Industry perspectives

2016 Wealth Management Trends

The very nature of financial advice and how it is delivered are up for grabs in the midst of a revolution both loud and quiet.

H.L. Mencken wrote, “It is mutual trust, even more than mutual interest, that holds human associations together.” For wealth managers, Mencken’s words have never been more salient — and the challenge implicit in them has never been greater.

Trust has always been an essential aspect of successful relationships with financial advisors. But today the meaning of trust — how it is fostered and earned — is dramatically changing. Technology; access to data; new analytical tools; and younger, increasingly empowered customers are reshaping the wealth management industry. The fundamental shifts faced by wealth managers can be best described as two revolutions, one loud and the other quiet.

The loud revolution includes several headline-grabbing trends: the huge transfer of wealth under way as baby boomers age and pass their money to the next generation, the rise of automated advice in the form of robo- and virtual advisors, online services offering algorithm-based portfolio management recommendations, and heightened regulatory scrutiny designed to ensure that the financial interests of advisors are not at odds with those of their clients.

Even more important is the quiet revolution, occurring behind the scenes but directly affecting the nature and future of advice itself. This is playing out on several fronts, including the simultaneous increase of both standardization and personalization of advice and the growing demand for innovative ideas about how that advice is arrived at and delivered.

Trust — or the lack of it — is at the heart of this second revolution. Technology advances and regulatory changes have brought new transparency to the wealth management process. No longer is it acceptable for financial professionals to hold clients at arm’s length and to build trust solely on the notion that the wealth manager is the expert. Today, clients want more personal, more real-time, more effortless interactions. They are also less tolerant of historic pain points, such as processes they consider complicated, time-consuming, and risky; not getting adequate support; feeling undervalued and exploited; or being left in the dark and not in control of financial decisions. Customers also feel a fundamental disenchantment about the fees they’re paying in exchange for the performance they’re getting, which has prompted clients to begin questioning whether their advisors’ interests are truly aligned with their own.

Companies must design an onboarding strategy for generation X and millennials. By 2020 they will control over half of all investable assets.

Given the demographic shift under way, it’s vital that wealth managers get this new trust equation right. The inheritors of wealth over the next five to 10 years will not necessarily choose to keep their parents’ financial advisors. In fact, a recent PwC survey showed asset attrition rates of more than 50 percent in intergenerational transfers of wealth. This means that companies must design an onboarding strategy for generation X and millennials soon, given that by 2020 they will control more than half of all investable assets, or about US$30 trillion.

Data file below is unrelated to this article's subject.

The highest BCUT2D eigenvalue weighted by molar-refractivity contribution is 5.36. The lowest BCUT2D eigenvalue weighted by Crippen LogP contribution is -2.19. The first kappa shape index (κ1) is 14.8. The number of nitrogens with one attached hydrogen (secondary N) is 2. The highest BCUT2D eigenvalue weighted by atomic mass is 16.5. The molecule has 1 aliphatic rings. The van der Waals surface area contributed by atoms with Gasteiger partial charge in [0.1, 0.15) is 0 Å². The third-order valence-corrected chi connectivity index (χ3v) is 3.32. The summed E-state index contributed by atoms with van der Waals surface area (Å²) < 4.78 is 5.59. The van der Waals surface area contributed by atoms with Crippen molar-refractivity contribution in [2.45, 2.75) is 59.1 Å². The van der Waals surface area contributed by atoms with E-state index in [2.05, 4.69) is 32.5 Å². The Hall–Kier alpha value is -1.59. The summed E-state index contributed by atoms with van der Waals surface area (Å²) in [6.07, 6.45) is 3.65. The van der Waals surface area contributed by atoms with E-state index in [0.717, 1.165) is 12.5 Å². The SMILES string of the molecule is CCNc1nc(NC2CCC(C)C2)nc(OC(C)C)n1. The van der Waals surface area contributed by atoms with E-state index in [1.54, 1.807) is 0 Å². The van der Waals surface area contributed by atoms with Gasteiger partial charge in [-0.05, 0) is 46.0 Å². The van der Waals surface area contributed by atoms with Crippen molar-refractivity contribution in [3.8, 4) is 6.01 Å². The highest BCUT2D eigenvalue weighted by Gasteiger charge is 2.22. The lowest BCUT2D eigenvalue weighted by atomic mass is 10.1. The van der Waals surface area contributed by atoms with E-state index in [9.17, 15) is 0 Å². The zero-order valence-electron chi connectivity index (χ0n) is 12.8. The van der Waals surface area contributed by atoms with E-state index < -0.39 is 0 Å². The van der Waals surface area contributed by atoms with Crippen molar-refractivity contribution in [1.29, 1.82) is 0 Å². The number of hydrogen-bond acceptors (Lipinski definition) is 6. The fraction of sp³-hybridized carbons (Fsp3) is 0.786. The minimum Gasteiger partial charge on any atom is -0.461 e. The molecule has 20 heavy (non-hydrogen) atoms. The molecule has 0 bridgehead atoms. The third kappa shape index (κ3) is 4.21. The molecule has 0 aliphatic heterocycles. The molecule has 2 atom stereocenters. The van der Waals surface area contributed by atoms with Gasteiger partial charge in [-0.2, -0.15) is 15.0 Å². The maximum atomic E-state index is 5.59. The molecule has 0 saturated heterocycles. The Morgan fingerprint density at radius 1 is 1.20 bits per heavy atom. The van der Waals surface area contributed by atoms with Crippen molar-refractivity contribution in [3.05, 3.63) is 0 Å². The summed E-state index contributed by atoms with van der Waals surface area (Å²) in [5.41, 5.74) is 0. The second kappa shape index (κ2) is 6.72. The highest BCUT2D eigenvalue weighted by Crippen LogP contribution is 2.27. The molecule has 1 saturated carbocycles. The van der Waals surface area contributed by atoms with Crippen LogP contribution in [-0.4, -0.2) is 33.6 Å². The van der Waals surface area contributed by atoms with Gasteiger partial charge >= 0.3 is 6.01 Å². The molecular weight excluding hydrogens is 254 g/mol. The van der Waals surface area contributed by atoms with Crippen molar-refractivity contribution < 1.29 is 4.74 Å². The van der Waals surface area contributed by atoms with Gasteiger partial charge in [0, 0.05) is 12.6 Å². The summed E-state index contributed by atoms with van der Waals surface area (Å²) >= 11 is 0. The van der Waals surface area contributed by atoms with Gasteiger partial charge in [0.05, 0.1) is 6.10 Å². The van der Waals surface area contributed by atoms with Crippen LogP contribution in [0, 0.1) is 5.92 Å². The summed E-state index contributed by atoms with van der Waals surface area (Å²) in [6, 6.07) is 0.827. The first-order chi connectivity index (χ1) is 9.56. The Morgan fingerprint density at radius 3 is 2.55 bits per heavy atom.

As millennials inherits assets held by older generations, wealth managers view them as a strong opportunity...
But traditionally a lot of money is lost during intergenerational transfers of wealth...
So wealth managers are counting on new online and mobile offerings to attract clients.

In building trust and navigating the new normal, wealth managers should focus on the following critical areas:

  • Standardization and personalization of advice. In the past, the same client might have been given dissimilar advice by two financial advisors at the same firm. Moreover, the advice the client received might have differed from recommendations offered to similar clients in comparable circumstances. Consistency was at a premium. But with today’s technology and access to data, wealth managers can create a “segment of one” and use more precise models to produce computer-driven analyses that serve people more reliably while maintaining sufficient granularity to satisfy a client’s particular level of risk tolerance, risk appetite, and risk capacity. Wealth managers can even slice individual financial health and aspirations categories into finer and finer niches and offer generalized services to meet the client’s needs.

    For example, an advisor can marry a client’s shifting personal goals — travel, a down payment on a house, college savings — with automated functions such as a sweep account to move excess money from a checking vehicle into the best investment instrument at the time to meet the client’s financial objective. Thus, personalized solutions based on personalized goals are provided with standardized products.

    The next wave of advice automation will go well beyond asset allocation, to holistic financial planning. This will combine structured and unstructured data of all types to infer investment behaviors and risk preferences using machine learning, models of individual decisions, and complex future scenarios.